Aselton’s latest, Black Rock,
raises the stakes yet again. Written by Aselton’s real-life husband Mark
Duplass, the narrative opens as three young ladies — Sarah (Kate
Bosworth), Abby (Aselton) and Lou (Lake Bell) — embark on a camping trip
on a small deserted island off the coast of Maine.
Wexler’s groundbreaking quasi-documentary captures the mood of a nation
at high anxiety — a nation increasingly ruptured over an unpopular war
and a seemingly radical counter culture that was bleeding into the
The Newsroom is at once a
high-minded critique of what television news divisions have become
(ratings-obsessed entities more concerned with the bottom line than with
“speaking truth to stupid,” as one character puts it) and a wit-infused
comedic drama with myriad romantic subplots (most of which come off as
clunky rip-offs of the one that anchored James L. Brooks’ far more
successful Broadcast News).
Steven Soderbergh, despite threats of an
early retirement, continues his relentless pace with the entertaining,
sneakily incisive Magic Mike, the 49-year-old director’s 11th effort
since 2004 and his third in less than a year following the effective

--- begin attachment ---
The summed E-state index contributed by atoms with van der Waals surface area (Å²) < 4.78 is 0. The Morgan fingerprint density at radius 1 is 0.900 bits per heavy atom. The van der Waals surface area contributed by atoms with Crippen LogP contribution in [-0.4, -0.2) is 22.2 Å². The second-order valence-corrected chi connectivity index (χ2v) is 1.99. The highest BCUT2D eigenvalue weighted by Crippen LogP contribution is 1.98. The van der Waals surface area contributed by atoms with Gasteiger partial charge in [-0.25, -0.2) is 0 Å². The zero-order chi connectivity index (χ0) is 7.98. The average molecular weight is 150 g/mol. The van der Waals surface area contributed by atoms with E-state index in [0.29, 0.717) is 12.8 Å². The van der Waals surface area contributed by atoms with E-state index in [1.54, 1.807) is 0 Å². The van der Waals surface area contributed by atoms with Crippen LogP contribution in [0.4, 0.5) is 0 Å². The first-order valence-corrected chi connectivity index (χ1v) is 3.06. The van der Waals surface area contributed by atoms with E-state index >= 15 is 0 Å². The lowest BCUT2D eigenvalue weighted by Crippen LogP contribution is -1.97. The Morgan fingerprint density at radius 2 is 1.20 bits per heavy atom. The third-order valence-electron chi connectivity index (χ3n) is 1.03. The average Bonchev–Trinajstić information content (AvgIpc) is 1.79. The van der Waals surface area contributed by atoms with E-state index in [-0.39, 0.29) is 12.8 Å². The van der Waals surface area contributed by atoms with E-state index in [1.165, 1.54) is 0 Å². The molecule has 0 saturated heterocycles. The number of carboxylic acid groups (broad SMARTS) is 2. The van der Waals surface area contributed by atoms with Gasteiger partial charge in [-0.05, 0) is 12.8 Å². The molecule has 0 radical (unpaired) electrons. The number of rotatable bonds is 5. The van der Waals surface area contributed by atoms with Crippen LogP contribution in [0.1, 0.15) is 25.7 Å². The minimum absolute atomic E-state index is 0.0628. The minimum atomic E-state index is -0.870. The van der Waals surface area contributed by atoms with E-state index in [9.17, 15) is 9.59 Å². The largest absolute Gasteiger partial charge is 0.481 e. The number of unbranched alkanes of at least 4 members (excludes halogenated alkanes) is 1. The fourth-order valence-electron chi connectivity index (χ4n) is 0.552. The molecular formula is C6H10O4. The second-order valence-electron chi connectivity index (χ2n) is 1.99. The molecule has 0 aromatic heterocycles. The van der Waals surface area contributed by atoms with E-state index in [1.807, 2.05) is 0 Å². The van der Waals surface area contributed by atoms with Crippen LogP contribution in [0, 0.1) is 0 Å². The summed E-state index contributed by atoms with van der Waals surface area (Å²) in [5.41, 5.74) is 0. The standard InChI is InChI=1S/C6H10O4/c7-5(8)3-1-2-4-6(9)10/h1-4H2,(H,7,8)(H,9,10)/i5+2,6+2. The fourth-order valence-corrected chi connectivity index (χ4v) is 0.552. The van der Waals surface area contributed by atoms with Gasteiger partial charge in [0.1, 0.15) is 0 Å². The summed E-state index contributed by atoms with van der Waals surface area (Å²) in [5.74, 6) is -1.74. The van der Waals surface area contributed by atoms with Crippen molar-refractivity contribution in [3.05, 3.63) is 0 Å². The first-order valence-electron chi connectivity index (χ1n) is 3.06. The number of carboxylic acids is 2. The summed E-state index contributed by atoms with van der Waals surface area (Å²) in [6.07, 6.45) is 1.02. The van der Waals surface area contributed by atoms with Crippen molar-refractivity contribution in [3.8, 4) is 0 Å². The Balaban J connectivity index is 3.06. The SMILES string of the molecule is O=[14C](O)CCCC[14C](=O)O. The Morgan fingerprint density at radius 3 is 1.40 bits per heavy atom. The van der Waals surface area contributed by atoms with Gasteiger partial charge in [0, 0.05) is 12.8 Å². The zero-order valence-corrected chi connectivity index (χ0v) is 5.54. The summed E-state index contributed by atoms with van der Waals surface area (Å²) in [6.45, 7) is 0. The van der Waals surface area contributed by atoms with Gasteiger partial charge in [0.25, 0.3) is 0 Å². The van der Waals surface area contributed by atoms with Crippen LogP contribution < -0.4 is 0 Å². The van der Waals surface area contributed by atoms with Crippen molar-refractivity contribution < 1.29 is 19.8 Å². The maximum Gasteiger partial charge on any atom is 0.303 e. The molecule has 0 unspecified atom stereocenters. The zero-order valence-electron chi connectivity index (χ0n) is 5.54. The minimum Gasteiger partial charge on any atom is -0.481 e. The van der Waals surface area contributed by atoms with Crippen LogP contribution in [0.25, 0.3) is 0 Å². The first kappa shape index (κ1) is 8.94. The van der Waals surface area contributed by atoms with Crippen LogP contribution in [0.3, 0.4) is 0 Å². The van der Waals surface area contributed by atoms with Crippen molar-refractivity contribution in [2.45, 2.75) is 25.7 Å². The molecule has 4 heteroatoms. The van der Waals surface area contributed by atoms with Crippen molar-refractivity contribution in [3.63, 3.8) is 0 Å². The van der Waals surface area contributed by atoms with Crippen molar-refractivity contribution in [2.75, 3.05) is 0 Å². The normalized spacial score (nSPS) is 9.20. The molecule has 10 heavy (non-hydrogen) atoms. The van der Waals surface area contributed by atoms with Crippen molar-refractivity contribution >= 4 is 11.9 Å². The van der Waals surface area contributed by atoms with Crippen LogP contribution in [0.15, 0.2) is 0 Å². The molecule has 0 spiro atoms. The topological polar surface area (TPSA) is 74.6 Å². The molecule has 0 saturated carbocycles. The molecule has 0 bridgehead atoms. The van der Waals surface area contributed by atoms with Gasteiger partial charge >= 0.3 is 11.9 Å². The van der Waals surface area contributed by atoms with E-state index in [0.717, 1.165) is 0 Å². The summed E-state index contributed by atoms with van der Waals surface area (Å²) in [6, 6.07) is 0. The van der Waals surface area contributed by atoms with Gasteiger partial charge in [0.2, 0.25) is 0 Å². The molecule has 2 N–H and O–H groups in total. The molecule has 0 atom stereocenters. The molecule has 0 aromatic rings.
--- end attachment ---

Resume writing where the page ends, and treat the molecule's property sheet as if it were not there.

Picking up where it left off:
thrillers Contagion and Haywire. (By comparison, his buddy David Fincher
has made nine movies since 1992.)
Why does Bob Marley — the man and his
music — still resonate more than 30 years after his death? That’s a
question director Kevin MacDonald tries to unpack in this
straightforwardly rendered, often fascinating documentary about the
No doubt resuscitated this year for a
brief theatrical (and now DVD) release in advance of star Rooney Mara’s
high-profile role in David Fincher’s The Girl with the Dragon Tattoo,
this previously undistributed coming-of-age tale follows the
melodramatic adventures of four friends on the verge of graduation from
an all-girls boarding school in Providence, R.I.
In an interview included among this new
three-disc set’s bonus material, novelist John le Carre calls Alec
Guinness’ portrayal in Tinker Tailor Soldier Spy of retired
British spy George Smiley as “mystical.” And that’s the perfect word for
it in this masterful BBC television mini-series from 1979, based on le
Carre’s novel and adapted by director John Irvin. It’s making its DVD
debut timed to the release of a new, theatrical version starring Gary
Oldman and Colin Firth.
Errol Morris makes a welcome return to
the kind of quirky subject matter that marked his early documentaries.
Closer in tone to his lighthearted 1997 film Fast, Cheap and Out of Control than his recent politically driven films (The Fog of War and Standard Operating Procedure), Tabloid explores the life trajectory of former Miss Wyoming Joyce McKinney.